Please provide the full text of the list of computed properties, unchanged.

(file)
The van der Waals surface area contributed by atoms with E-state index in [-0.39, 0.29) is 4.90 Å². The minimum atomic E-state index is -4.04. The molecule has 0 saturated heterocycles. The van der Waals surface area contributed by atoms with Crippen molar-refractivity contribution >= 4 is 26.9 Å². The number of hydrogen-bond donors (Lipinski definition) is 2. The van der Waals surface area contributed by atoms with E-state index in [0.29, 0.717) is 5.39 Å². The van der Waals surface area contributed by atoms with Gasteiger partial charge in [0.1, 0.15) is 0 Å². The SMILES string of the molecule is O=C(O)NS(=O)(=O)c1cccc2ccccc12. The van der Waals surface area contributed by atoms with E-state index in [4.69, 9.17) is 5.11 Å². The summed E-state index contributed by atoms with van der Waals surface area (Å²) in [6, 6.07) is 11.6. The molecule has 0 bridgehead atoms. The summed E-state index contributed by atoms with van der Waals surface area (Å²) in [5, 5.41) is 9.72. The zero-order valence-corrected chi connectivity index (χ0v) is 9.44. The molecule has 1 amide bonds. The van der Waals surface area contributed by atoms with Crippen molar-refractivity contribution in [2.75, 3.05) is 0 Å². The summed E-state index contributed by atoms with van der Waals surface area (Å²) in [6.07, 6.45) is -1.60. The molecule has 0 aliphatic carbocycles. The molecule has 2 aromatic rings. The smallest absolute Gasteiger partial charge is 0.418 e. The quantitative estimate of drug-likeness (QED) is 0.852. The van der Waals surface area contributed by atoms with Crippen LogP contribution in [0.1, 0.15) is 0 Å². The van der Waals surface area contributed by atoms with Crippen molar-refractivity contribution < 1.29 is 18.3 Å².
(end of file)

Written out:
The van der Waals surface area contributed by atoms with E-state index in [-0.39, 0.29) is 4.90 Å². The minimum atomic E-state index is -4.04. The molecule has 0 saturated heterocycles. The van der Waals surface area contributed by atoms with Crippen molar-refractivity contribution >= 4 is 26.9 Å². The number of hydrogen-bond donors (Lipinski definition) is 2. The van der Waals surface area contributed by atoms with E-state index in [0.29, 0.717) is 5.39 Å². The van der Waals surface area contributed by atoms with Gasteiger partial charge in [0.1, 0.15) is 0 Å². The SMILES string of the molecule is O=C(O)NS(=O)(=O)c1cccc2ccccc12. The van der Waals surface area contributed by atoms with E-state index in [4.69, 9.17) is 5.11 Å². The summed E-state index contributed by atoms with van der Waals surface area (Å²) in [6, 6.07) is 11.6. The molecule has 0 bridgehead atoms. The summed E-state index contributed by atoms with van der Waals surface area (Å²) in [5, 5.41) is 9.72. The zero-order valence-corrected chi connectivity index (χ0v) is 9.44. The molecule has 1 amide bonds. The van der Waals surface area contributed by atoms with Crippen molar-refractivity contribution in [2.75, 3.05) is 0 Å². The summed E-state index contributed by atoms with van der Waals surface area (Å²) in [6.07, 6.45) is -1.60. The molecule has 0 aliphatic carbocycles. The molecule has 2 aromatic rings. The smallest absolute Gasteiger partial charge is 0.418 e. The quantitative estimate of drug-likeness (QED) is 0.852. The van der Waals surface area contributed by atoms with Crippen LogP contribution in [0.1, 0.15) is 0 Å². The van der Waals surface area contributed by atoms with Crippen molar-refractivity contribution < 1.29 is 18.3 Å².